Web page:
# Parallel Programming With CUDA Tutorial (Part-3: Matrix Multiplication)

In this tutorial, we will tackle a well-suited problem for Parallel Programming and quite a useful one, unlike the previous one :P. We will do Matrix Multiplication. Hurray !!! Solution to many problems in CS is formulated with Matrices. So the ability to perform fast matrix multiplication is really important. Let’s define the problem statement concretely:

Problem:Given twoN*NmatrixXandYof floating point numbers, perform matrix multiplication and store the result on aN*Nmatrixans.

First, I will explain why this is a well-suited problem for Parallel Programming. After that, I will show you a sequential version of matrix multiplication and will evaluate performance for the sequential version. After that, I will move on to the parallel version and its performance evaluation. Finally, we will compare the results.

# Why This Problem?

## Shared Resource:

In our current context, shared resources are any entities that are accessed and used by multiple threads. So array indices that are modified or read by several threads are shared resources.

## Problem With Shared Resource:

It is not a problem when a memory location is read by several threads. Problems arise when a memory location is updated by several threads. For example, suppose you have a variable **X=0. **You want to increment **X** with 5 different threads simultaneously. And each thread will increment **X **by 50. What will be the value of **X **after all the threads are done? Logically it should be 5*50 = 250. But if you run this program several times you will get several different answers. **Why? **Because when two different thread tries to update the same memory location at the same time one of the updates might get overwritten. And many similar problems might arise from shared resources.

**How To Solve This Problem?**

In our code, parts, where we access shared resources to read or modify, is called critical sections. There are two ways to solve this problem:

- Avoid critical section altogether. This is the ideal solution.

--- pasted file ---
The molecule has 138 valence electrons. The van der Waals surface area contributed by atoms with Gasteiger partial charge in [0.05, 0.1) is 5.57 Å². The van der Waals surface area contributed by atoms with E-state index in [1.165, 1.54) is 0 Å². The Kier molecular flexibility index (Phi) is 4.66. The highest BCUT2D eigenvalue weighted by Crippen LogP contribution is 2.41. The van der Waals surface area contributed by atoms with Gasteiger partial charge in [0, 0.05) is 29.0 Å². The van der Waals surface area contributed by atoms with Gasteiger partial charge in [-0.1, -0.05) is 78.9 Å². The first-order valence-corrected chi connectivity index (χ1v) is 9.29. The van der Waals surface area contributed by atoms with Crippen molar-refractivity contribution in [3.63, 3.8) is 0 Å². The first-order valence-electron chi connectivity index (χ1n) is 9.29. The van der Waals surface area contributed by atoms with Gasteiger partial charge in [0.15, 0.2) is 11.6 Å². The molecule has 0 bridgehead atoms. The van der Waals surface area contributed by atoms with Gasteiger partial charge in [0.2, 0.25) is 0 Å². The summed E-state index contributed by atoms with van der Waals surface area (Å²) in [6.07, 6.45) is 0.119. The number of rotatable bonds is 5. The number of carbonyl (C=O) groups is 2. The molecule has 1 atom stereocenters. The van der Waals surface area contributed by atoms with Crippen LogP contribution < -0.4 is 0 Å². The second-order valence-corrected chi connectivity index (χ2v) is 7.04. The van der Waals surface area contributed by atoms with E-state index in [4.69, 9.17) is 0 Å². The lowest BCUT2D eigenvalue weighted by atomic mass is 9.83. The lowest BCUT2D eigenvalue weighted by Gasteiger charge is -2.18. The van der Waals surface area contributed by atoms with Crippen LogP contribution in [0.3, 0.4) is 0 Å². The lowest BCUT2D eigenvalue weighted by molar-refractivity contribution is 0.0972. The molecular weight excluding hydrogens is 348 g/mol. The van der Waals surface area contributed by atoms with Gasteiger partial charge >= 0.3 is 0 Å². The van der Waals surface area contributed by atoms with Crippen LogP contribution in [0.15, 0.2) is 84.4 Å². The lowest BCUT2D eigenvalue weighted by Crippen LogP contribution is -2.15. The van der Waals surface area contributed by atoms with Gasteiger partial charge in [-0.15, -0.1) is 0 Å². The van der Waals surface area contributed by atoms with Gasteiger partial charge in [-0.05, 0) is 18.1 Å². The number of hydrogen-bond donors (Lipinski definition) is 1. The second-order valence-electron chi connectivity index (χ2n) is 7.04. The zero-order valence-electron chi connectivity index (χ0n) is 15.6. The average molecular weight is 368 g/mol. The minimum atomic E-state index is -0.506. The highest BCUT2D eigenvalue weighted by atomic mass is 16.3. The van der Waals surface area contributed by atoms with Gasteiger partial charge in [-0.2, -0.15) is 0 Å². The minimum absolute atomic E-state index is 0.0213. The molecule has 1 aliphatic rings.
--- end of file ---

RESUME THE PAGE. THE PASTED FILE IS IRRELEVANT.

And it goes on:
- But sometimes it is not possible to avoid critical sections. In that case, we would require thread synchronization.

**Finally, why this problem…?**

Well, for matrix multiplication it is possible to avoid critical sections. That is why I have chosen this problem. For our next tutorial, I will show how to synchronize threads with CUDA.

# Sequential Matrix Multiplication

Below is a code for matrix multiplication using C++. It is the standard O(N³) procedure. Here **x**, **y**, and** ans** are three N² size matrices(N² sized 1D array. We are using 1D arrays as of it were 2D).

void cpuMatMul(int N,double *x, double *y, double *ans)

{for(int i=0;i<N;i++)

{

for(int j=0;j<N;j++)

{

for(int k=0;k<N;k++)

{

ans[i*N+j]+=(x[i*N+k]*y[k*N+j]);

}

}

}}

The graph below shows how the runtime scales up as N gets larger using a **single core of** C**ore i5–7500 CPU @ 3.40GHz; 16 GB DDR4 2400mhz.**

For a matrix of size 1024 X 1024, it takes about 10 seconds to complete the task. For a matrix of size 4096 X 4096, it takes about 2500 seconds(larger matrices add extra overhead. So it does not scale up exactly in O(N³) after 1024) to complete the task. Above (4096 X 4096), it just gets infeasible to run the experiment.

# Parallel Matrix Multiplication

Following is the parallel version of the same code we have seen above.

__global__

void GPUmatmul(int N, double *x, double *y, double *ans)

{

//calculates unique thread ID in the block

int t= (blockDim.x*blockDim.y)*threadIdx.z

+(threadIdx.y*blockDim.x)+(threadIdx.x);//calculates unique block ID in the grid